RossThe Bone Readers by Jacob Ross – I read an excerpt from this in an editing workshop a couple years ago and then this summer had the opportunity to do a writing workshop co-led by the author; I’ve also had some mentoring from him and had stories edited by him. So for all those reasons he’s on my radar but this book is a Caribbean mystery and I haven’t read a lot of those, so for that alone I am in.

jones_american-marriage_hc_hr_rgbAn American Marriage by Tayari Jones – This is an Oprah’s book club pick and was on Obama’s summer read list. But that only confirms what I’ve known about this writer since reading Silver Sparrow (instant favourite!). Been eager to read this one for a minute.

GirlThe Girl from Everywhere by Heidi Heilig– I don’t remember what this is about to  be honest, but I found a note to myself that said I started listening to the audio book and found I couldn’t focus which is a problem for me with audio books which I only started trying this year (so far only completing Trevor Noah’s Born A Crime, Angie Thomas’ The Hate U Give, World War Z by Max Brooks, and Shirley Jackson’s The Haunting of Hill House).

KeiAugustown by Kei Miller – I’ve been mentioning this one and mentioning it; still haven’t gotten to it. But bottom line is I’ve read 2 or 3 books by this Jamaican author, loved them all, and I do think he is one of the voices of our current generation of Caribbean writers.

ClaudiaCitizen by Claudia Rankine – every excerpt I’ve read from this has fired my interest and in light of ongoing conversations on race, it feels especially timely.

repentersThe Repenters by K. Jared Hosein – I’m falling behind on my reading of this Trini writer; he’s won some more awards and published another book since releasing this one, probably more before I get to it. I best hurry up. Been wanting to read this one since it dropped.

zombiesEverything I know about Zombies I learned in Kindergarten by Kevin Wayne Williams – zombies plus the title amuses and intrigues me.

wolf giftThe Wolf Gift by Anne Rice – When the Queen of the Vampires (love her Vampire chronicles) writes lycans, I’ve got to at least check it out.

railroadThe Underground Railroad by Colson Whitehead – Don’t know a lot about this one but been interested since it won its parcel of high profile awards and popped up on my radar.

bealeIf Beale Street Could Talk by James Baldwin – love Baldwin, love that he’s having a resurgence; would love to re-read this one without seeing the movie by Barry Jenkins whose Moonlight was sublime and poetic.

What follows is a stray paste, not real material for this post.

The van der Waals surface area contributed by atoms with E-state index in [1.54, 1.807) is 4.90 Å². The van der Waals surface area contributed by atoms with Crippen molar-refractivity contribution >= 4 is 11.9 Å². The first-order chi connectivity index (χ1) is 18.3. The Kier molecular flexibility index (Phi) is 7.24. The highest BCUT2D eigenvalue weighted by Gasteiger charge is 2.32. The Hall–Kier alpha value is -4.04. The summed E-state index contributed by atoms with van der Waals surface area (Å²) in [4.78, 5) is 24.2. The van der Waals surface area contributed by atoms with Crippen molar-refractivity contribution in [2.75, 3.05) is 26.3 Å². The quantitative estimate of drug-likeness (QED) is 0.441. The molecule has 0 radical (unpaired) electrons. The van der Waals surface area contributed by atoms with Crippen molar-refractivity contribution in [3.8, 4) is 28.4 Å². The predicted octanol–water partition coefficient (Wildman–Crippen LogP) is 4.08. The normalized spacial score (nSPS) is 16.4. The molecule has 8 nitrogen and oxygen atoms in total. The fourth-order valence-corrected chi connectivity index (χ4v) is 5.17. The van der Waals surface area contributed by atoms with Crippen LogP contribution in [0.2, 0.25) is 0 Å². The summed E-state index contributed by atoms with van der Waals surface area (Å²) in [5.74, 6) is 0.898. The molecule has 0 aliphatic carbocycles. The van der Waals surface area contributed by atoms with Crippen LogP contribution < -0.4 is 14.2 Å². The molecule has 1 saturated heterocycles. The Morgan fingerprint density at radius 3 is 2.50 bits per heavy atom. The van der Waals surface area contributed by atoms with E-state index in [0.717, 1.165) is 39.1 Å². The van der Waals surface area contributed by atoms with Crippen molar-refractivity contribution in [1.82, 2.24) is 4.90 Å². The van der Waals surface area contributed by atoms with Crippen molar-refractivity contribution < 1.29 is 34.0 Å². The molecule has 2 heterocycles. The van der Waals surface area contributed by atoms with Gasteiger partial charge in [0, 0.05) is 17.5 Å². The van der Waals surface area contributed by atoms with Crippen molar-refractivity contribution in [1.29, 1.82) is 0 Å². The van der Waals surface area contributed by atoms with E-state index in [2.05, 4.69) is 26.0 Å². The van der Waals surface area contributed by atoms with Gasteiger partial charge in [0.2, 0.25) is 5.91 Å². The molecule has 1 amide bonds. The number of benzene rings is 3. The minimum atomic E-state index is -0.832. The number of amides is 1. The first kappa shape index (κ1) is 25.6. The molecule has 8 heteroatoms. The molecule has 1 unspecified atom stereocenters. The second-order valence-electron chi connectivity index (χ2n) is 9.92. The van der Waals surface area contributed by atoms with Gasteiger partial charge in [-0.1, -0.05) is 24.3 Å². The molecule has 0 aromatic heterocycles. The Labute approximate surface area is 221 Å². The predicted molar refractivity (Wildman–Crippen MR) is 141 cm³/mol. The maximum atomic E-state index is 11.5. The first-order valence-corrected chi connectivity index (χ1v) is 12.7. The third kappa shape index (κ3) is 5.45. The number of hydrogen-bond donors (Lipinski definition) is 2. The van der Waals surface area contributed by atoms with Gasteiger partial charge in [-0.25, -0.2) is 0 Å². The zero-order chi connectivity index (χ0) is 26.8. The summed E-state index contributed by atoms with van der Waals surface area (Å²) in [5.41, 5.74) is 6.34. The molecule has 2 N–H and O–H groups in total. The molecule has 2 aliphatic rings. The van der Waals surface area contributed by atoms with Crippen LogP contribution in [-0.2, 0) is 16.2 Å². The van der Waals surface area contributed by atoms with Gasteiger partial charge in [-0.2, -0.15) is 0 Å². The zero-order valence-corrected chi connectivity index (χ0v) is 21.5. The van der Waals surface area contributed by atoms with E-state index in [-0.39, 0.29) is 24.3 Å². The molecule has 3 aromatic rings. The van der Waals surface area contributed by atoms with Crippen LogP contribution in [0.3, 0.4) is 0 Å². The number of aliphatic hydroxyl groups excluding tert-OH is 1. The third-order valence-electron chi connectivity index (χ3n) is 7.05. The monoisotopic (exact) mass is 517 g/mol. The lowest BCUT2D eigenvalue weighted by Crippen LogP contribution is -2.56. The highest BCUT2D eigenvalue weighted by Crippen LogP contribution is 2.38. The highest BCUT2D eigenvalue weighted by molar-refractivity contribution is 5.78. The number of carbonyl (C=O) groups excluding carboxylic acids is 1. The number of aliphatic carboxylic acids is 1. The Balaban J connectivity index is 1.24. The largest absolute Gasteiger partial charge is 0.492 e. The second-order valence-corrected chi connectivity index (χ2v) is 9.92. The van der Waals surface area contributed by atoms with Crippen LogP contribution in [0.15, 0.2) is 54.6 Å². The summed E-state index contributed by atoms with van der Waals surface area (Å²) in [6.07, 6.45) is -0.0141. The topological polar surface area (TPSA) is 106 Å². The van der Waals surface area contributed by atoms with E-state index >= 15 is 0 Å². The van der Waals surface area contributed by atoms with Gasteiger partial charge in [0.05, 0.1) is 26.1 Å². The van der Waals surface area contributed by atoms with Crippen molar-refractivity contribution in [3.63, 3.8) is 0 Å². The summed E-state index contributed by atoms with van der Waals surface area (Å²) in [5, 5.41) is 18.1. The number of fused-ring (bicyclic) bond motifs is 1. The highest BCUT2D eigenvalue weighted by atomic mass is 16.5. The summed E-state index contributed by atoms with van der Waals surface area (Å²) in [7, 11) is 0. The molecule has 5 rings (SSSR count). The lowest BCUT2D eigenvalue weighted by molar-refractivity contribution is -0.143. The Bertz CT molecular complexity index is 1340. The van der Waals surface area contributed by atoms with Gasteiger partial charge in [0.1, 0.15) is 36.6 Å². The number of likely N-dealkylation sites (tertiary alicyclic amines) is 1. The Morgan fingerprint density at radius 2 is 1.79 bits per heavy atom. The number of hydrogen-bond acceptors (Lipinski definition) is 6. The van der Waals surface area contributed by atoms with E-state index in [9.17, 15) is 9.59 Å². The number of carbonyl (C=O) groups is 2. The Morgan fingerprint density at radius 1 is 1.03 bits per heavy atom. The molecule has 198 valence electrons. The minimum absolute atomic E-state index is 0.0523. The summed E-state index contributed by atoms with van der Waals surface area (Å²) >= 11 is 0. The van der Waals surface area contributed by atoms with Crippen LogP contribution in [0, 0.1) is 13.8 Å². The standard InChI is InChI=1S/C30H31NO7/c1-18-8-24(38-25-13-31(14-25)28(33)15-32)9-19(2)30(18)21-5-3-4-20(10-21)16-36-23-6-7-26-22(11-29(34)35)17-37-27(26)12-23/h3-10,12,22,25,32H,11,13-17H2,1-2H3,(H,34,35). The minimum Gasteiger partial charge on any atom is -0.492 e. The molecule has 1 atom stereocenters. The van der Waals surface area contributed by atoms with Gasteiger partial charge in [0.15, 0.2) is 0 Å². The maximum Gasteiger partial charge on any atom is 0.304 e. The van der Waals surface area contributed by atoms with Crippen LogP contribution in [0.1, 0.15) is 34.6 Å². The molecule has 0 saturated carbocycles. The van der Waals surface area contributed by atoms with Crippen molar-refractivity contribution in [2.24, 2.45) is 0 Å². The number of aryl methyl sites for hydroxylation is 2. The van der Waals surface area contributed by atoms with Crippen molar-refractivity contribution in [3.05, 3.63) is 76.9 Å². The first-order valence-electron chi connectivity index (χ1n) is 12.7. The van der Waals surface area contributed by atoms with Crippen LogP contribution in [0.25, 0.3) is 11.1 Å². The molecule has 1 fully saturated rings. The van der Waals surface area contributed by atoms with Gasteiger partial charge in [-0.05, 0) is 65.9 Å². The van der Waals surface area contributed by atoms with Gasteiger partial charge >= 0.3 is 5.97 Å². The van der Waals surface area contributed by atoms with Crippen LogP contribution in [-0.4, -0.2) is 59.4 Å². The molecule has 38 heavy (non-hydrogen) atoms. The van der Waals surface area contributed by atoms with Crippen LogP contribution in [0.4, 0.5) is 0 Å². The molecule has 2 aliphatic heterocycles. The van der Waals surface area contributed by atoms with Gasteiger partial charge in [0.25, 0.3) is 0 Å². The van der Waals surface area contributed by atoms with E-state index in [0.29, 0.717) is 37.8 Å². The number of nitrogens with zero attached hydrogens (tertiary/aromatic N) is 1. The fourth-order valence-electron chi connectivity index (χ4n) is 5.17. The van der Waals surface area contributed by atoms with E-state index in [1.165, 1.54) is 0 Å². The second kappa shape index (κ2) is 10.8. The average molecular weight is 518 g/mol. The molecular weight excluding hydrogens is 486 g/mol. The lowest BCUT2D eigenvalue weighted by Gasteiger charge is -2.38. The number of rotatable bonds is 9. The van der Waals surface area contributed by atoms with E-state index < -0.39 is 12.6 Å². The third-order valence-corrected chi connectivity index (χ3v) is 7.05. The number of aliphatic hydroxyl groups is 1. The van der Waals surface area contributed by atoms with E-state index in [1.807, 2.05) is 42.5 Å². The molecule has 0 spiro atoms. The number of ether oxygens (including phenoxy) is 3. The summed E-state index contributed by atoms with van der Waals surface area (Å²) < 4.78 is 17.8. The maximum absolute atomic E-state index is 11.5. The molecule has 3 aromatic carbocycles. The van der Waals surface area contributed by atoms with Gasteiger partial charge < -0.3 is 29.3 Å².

While you’re here, the latest updates to the site (probably of a little less interest to my non-Antiguan-Barbudan readers, but I hope not) are three new entries in the CREATIVE SPACE series. Start here.

Also new to the site, an addition to the Books page: the Spanish edition of my most recent picture book LOST! A CARIBBEAN SEA ADVENTURE: ¡PERDIDA! UNA AVENTURA EN EL MAR CARIBE.

Some updates from the Wadadli Pen blog:
#ReadAntiguaBarbuda #VoteAntiguaBarbuda
Caribbean Reads Announces Two New Spanish Language Titles
Lost! At the Miami Book Fair

Oh and real quick (since I’m unlikely to do a separate post for this and it’s all arts), recent watches are (movies) Sorry to bother you which is a satire about capitalism and which was trippy, and 22 July a film about that mass terrorist incident in Norway a few years ago, which was unsettling and sad, both very timely in their own ways; and (TV) despite what I said here, I have been watching The Walking Dead as appointment TV again this season – sad about the departure of Andrew Lincoln who was Rick (his last episode was an emotional roller coaster), and I expect I’ll be checking in from time to time with The Evolution of Hip Hop season 2 – I’ve only seen ep 1 so far but I had been anticipating more in this series since discovering the first season. Hard to believe the hip hop I grew up on is now music history. Time keeps on ticking, ticking. What have you been watching? dying to read? blogging?

Haven’t checked out any of my books yet? Children’s picture books to teen/young adult fics to adult novels; read more. If you’ve read my books, please consider posting a review to Amazon or Goodreads if you haven’t already done so. It makes a big difference. Thanks! For information on my writing and editing services, here’s where you go. – blogger, author, mango lover, Joanne C. Hillhouse